Companies in UAE urged to let employees network online
Firms in the UAE should not block their staff from accessing social networking sites or any open websites, a senior IT specialist has said.
Instead, he urged them to implement design policies aimed at preventing abuse.
Social media has become part of everyday life for many people, both personally and professionally and Ali Hassan Awadallah, project manager for Cyber C3 in UAE, said this means people will find alternative ways of accessing sites if employers block them.
“Blocking access will only achieve negative results. Companies need to have acceptable use policies (AUPs) to act as guidelines for accessing any content they deem sensitive. Through awareness, employees will have a sense of responsibility,” added Awadallah.
“Employees can be educated on how to use the social networking site responsibly and to increase their productivity at work.” Speaking on the sidelines of the GCC Government Social Media Summit on Social Media in Dubai yesterday, Awadallah said since most employees in the UAE are expats, companies also need to educate them about the cultural beliefs of the country.
He added: “As part of their training and induction programmes, companies should educate staff about the need to respect local cultural beliefs while using social media and how to protect themselves from the dangers associated with cyberspace.”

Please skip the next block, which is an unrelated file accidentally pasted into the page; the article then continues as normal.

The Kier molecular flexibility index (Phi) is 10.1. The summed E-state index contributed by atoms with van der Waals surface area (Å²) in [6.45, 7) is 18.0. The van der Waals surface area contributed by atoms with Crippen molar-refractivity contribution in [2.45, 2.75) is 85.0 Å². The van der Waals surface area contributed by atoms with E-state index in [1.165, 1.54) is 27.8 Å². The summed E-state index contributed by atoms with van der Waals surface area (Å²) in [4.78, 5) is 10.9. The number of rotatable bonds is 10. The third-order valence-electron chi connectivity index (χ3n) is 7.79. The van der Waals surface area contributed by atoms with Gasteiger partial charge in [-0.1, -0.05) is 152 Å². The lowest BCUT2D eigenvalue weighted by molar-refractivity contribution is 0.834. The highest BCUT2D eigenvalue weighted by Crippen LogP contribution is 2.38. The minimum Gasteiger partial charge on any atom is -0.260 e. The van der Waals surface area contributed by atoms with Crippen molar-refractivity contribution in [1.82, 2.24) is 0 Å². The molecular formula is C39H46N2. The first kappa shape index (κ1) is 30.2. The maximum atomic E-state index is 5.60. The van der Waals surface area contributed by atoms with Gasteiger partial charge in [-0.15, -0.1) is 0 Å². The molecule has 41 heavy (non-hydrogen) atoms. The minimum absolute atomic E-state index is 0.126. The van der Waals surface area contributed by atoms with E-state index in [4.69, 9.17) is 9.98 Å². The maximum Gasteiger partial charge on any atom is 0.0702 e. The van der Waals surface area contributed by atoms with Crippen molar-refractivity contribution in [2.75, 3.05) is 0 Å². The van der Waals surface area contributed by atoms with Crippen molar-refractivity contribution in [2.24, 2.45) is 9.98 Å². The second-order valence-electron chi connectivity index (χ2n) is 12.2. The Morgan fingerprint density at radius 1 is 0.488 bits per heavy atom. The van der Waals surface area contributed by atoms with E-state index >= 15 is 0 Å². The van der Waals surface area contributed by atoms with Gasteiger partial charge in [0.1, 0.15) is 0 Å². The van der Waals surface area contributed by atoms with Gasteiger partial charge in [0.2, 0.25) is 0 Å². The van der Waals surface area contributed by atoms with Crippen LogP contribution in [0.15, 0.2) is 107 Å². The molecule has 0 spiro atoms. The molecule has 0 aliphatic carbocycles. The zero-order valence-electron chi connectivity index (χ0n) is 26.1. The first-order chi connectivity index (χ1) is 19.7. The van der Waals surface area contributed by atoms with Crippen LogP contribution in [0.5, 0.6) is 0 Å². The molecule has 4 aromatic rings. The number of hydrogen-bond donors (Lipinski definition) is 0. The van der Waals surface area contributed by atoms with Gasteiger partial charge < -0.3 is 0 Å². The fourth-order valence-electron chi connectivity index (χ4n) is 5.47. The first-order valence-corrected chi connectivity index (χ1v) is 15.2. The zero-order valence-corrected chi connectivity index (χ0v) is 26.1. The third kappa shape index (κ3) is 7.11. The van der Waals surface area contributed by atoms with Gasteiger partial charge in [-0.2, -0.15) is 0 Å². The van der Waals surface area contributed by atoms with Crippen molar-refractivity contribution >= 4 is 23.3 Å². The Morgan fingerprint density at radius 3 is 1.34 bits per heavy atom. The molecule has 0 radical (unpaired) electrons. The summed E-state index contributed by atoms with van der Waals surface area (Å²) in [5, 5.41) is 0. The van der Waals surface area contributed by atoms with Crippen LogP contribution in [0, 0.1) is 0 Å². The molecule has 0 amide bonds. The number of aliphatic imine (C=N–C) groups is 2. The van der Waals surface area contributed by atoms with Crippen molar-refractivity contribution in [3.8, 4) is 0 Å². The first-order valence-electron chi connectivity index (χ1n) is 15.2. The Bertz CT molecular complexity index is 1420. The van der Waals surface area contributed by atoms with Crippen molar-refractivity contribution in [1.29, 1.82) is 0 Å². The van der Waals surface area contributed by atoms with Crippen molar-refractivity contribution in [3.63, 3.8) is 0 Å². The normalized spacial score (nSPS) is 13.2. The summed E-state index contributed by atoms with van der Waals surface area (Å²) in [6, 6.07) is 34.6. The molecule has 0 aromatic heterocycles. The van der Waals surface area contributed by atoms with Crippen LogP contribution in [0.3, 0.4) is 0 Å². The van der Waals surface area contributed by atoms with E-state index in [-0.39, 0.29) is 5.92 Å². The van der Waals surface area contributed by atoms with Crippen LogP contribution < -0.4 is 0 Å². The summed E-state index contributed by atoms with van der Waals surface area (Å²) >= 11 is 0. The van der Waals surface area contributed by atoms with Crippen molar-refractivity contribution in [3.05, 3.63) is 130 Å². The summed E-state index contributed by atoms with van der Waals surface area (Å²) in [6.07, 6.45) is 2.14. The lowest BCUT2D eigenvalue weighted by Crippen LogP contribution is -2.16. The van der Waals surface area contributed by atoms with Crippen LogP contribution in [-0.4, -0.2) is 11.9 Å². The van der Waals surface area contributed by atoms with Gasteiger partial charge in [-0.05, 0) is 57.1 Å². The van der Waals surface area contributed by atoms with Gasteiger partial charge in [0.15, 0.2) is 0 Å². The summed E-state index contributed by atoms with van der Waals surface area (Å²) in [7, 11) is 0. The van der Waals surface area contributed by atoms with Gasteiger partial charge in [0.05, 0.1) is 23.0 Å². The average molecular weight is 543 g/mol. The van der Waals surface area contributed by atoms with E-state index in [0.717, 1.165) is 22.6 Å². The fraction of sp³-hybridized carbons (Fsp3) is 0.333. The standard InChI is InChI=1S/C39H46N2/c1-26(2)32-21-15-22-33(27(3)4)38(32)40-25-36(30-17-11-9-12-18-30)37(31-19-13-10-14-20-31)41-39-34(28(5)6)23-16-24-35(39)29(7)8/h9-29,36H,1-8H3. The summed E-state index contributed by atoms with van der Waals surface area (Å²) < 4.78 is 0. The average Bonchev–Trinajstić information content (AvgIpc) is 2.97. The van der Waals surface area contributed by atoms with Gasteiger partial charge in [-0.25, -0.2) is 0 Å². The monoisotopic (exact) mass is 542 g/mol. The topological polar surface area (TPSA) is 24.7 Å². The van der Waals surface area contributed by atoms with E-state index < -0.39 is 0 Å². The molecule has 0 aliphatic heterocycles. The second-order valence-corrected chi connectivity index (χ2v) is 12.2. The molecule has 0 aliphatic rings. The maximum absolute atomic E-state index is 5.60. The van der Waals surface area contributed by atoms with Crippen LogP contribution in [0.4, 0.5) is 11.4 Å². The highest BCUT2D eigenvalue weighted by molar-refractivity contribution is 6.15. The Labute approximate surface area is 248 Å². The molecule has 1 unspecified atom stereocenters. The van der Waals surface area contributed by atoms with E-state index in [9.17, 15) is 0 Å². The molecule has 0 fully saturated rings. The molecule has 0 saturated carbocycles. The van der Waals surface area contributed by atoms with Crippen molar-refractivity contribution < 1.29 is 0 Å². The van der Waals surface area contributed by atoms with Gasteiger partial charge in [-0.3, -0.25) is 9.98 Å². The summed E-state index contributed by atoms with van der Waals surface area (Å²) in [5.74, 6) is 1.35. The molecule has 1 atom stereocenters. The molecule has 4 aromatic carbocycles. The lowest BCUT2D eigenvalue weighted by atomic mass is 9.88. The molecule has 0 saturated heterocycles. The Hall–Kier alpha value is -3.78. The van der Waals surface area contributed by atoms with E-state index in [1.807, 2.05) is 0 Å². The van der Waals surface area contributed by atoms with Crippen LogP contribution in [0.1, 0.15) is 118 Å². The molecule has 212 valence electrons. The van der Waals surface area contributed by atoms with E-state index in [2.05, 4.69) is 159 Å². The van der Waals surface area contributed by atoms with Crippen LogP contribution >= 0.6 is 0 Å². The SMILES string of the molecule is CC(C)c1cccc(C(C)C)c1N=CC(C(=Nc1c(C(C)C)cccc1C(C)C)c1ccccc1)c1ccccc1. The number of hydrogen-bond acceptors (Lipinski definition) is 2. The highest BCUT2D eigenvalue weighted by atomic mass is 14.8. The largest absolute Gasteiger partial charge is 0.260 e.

He said his firm was already working with some government schools to teach pupils about the importance of digital technology as well as its dangers, such as cyber bullying, copyright theft, identity theft, phishing and pornography.
“We have achieved about 80 per cent success so far because most of our students now know that it is bad to use social media for bullying and anyone abusing the platform can be easily reported by other users,” said Awadallah.
He said 3,000 children will take the course.
...AS TEACHERS ARE TOLD TO GET TWEETING TOO
The Knowledge and Human Development Authority (KHDA) has told Dubai schools they must use social media as an educational tool. “Social media is a very powerful tool as a means of constructive engagement between students and their teachers,” said Habab Musa Mohamed Ahmed, programme manager for digital engagement
at the KHDA.
“Concepts taught in class can be discussed online to ensure that all students fully understand them. Many students are on facebook and Twitter, which they use just for fun. We realised that if we used the networks for educational purposes, it will be appealing to them and also enhance their knowledge.”
Ahmed said that the incorporation of social media use in school will also improve the exchange of information between the KHDA and school administrations. A special department will oversee the programme. Parents have also been used to interact with their children’s schools and discuss any topics of interest or suggestions. “This will ultimately help to improve the general quality of education,” said Ahmed.